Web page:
Multiple-pathway remediation of mercury contamination by a versatile selenite-reducing bacterium

Xiaonan Wang, Zhanfei He, Hongwei Luo, Ming Zhang, Daoyong Zhang, Xiangliang Pan (Lead / Corresponding author), Geoffrey Michael Gadd

Research output: Contribution to journalArticlepeer-review

33 Citations (Scopus)
448 Downloads (Pure)


Mercury contamination is a global concern because of its high toxicity, persistence, bioaccumulative nature, long distance transport and wide distribution in the environment. In this study, the efficiency and multiple-pathway remediation mechanisms of Hg(2+) by a selenite reducing Escherichia coli was assessed. E. coli can reduce Hg(2+) to Hg(+) and Hg(0) and selenite to selenide at the same time. This makes a multiple-pathway mechanisms for removal of Hg(2+) from water in addition to biosorption. It was found that when the original Hg(2+) concentration was 40μgL(-1), 93.2±2.8% of Hg(2+) was removed from solution by E. coli. Of the total Hg removed, it was found that 3.3±0.1% was adsorbed to the bacterium, 2.0±0.5% was bioaccumulated, and 7.3±0.6% was volatilized into the ambient environment, and most (80.6±5.7%) Hg was removed as HgSe and HgCl precipitates and Hg(0). On one hand, selenite is reduced to selenide and the latter further reacts with Hg(2+) to form HgSe precipitates. On the other hand Hg(2+) is successively reduced to Hg(+), which forms solid HgCl, and Hg(0). This is the report on bacterially transformation of Hg(2+) to HgSe, HgCl and Hg(0) via multiple pathways. It is suggested that E. coli or other selenite reducing microorganisms are promising candidates for mercury bioremediation of contaminated wastewaters, as well as simultaneous removal of Hg(2+) and selenite.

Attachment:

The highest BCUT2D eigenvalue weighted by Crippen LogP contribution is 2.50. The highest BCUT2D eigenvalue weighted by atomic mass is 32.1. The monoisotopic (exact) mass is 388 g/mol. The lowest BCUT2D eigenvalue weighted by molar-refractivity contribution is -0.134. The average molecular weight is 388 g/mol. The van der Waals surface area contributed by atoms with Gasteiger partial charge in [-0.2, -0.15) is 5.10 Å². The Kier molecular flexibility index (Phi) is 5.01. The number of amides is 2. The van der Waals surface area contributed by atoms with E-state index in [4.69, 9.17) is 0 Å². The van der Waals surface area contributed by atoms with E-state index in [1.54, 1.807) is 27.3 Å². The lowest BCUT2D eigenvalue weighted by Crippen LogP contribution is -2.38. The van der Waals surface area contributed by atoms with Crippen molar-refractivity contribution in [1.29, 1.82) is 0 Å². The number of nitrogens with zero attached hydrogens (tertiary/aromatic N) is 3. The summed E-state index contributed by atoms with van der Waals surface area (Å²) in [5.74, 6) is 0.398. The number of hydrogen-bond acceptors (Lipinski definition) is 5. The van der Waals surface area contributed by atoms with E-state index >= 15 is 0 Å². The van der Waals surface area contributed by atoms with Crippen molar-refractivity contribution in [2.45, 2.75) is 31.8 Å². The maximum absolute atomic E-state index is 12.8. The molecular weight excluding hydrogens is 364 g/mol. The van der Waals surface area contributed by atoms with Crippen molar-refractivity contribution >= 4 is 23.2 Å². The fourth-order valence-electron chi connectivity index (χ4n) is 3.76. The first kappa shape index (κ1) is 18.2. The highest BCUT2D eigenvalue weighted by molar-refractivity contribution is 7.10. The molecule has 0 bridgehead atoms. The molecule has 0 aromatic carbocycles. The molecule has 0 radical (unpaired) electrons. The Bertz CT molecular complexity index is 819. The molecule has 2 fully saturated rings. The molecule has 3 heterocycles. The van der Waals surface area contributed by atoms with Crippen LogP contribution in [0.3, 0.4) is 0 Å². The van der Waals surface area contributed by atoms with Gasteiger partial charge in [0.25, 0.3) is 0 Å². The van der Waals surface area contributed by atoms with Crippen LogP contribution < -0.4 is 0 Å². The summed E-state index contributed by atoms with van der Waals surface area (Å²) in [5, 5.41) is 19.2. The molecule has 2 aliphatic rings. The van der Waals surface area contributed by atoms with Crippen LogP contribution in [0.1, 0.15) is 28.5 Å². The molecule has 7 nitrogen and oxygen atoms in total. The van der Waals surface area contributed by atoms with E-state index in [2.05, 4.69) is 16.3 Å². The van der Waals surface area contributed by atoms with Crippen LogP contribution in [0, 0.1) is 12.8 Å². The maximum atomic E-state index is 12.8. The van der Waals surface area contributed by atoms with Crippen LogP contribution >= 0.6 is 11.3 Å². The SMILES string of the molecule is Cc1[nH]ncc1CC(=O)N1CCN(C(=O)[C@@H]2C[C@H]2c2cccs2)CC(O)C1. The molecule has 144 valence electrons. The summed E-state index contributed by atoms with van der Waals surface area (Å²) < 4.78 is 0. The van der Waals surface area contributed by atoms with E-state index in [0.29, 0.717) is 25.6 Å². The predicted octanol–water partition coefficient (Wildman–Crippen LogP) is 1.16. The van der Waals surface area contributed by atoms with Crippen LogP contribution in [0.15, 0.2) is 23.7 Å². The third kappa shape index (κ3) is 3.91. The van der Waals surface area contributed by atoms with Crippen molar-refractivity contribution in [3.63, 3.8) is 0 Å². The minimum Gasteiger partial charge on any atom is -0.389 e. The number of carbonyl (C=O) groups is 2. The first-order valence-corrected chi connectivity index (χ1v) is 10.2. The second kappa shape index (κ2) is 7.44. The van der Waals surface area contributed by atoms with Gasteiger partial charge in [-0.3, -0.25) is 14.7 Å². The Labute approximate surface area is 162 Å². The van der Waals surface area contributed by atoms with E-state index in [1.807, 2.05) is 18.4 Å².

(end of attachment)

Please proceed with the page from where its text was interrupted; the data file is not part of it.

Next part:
Original languageEnglish
Pages (from-to)615-623
Number of pages9
JournalScience of the Total Environment
Early online date5 Oct 2017
Publication statusPublished - 15 Feb 2018


  • Biodegradation, Environmental
  • Escherichia coli/metabolism
  • Mercury/metabolism
  • Selenious Acid/metabolism
  • Water Pollutants, Chemical/metabolism


Dive into the research topics of 'Multiple-pathway remediation of mercury contamination by a versatile selenite-reducing bacterium'. Together they form a unique fingerprint.

Cite this